to explain the development of American thought in the

eighteenth century, a development which led to the overthrow of high Calvinism. As there were three divisions of the human mind-intellect, sensibility, and will, so were there three divisions among the enemies of orthodoxy. Those who followed the intellect were the rationalists, or deists. Those who followed sensibility were the "hot" men, or enthusiasts. Those who followed the will were the ethical reformers, who emphasized the conscious cultivation of morality rather than a divinely wrought change in man's nature. This last group constituted the Arminians, the first in order of time in leading the assault upon embattled tradition. When Jonathan Edwards, in 1734, complained of the “great noise in this part of the country about Arminianism," he showed his alertness to the preliminary attack of the enemy. That attack was especially directed against the middle of the five points of Calvinism. It was not so much against particular redemption, or the perseverance of the saints, as against irresistible grace that the battle-cry was raised. The reason given was that such grace was bound to destroy man's free agency and convert him into a mere machine. This explains why Edwards threw up as a counterscarp his massive work upon the freedom of the human will wherein that freedom was virtually denied.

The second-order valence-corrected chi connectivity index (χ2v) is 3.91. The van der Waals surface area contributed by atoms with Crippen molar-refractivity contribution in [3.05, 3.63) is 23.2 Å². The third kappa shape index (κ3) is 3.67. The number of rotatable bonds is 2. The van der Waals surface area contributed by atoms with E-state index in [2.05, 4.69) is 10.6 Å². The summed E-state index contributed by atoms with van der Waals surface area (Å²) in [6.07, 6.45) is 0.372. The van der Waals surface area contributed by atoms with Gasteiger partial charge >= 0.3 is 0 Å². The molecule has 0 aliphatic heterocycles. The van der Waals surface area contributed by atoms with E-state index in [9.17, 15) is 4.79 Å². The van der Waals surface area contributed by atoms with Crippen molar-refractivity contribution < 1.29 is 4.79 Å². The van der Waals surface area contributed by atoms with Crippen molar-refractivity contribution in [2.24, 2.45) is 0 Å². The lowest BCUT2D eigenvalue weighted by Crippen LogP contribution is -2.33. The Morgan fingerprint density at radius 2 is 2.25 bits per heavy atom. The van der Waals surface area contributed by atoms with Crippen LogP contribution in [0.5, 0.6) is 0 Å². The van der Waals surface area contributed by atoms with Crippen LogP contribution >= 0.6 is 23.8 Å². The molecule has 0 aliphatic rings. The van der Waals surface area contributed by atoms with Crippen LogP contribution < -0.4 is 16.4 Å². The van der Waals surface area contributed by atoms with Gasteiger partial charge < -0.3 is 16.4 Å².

Meanwhile, the second group, the men of feeling, came into action. Received as allies, they turned out to be anything but a help to the cause. After the religious revival and the great awakening of 1734, Edwards the logician became, in a measure, Edwards the enthusiast. But calling in the aid of evangelists

like George Whitefield carried sensibility beyond the limits of sense. To argue against the Arminians that, because of irresistible grace, men lack all native moral power, was to make men altogether passive in conversion and to run the risk of being carried away in a flood of feeling. So while Edwards warmed up his system by his writings on the Religious Affections, Whitefield had to be cautioned by the Connecticut divine for his too great dependence upon impulse. Brought in as an ally, Whitefield thus became an unconscious underminer of high Calvinism. It was one thing to preach irresistible grace; it was another to lack the restraining grace of common sense.

It was this lack which brought in the third group, those who sought the test of intellect. Agreeing with the Arminians as to the importance of the will, and opposing the enthusiasts for their extravagance of feeling, they had behind them the whole weight of the age of reason.